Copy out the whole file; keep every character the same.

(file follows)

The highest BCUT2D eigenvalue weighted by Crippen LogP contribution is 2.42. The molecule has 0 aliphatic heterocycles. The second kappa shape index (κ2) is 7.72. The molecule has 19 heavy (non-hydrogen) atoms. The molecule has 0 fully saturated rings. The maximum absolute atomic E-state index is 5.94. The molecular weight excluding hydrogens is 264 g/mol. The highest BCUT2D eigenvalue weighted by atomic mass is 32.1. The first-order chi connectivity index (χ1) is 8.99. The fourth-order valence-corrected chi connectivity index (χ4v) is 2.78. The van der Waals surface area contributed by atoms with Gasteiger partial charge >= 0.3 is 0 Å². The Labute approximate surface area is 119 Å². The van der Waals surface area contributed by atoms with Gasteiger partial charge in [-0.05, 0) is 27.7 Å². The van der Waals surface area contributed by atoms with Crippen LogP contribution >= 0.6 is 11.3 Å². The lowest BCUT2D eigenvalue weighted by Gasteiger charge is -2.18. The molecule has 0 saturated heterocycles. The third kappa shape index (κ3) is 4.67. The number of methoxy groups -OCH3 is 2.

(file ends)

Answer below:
The highest BCUT2D eigenvalue weighted by Crippen LogP contribution is 2.42. The molecule has 0 aliphatic heterocycles. The second kappa shape index (κ2) is 7.72. The molecule has 19 heavy (non-hydrogen) atoms. The molecule has 0 fully saturated rings. The maximum absolute atomic E-state index is 5.94. The molecular weight excluding hydrogens is 264 g/mol. The highest BCUT2D eigenvalue weighted by atomic mass is 32.1. The first-order chi connectivity index (χ1) is 8.99. The fourth-order valence-corrected chi connectivity index (χ4v) is 2.78. The van der Waals surface area contributed by atoms with Gasteiger partial charge >= 0.3 is 0 Å². The Labute approximate surface area is 119 Å². The van der Waals surface area contributed by atoms with Gasteiger partial charge in [-0.05, 0) is 27.7 Å². The van der Waals surface area contributed by atoms with Crippen LogP contribution >= 0.6 is 11.3 Å². The lowest BCUT2D eigenvalue weighted by Gasteiger charge is -2.18. The molecule has 0 saturated heterocycles. The third kappa shape index (κ3) is 4.67. The number of methoxy groups -OCH3 is 2.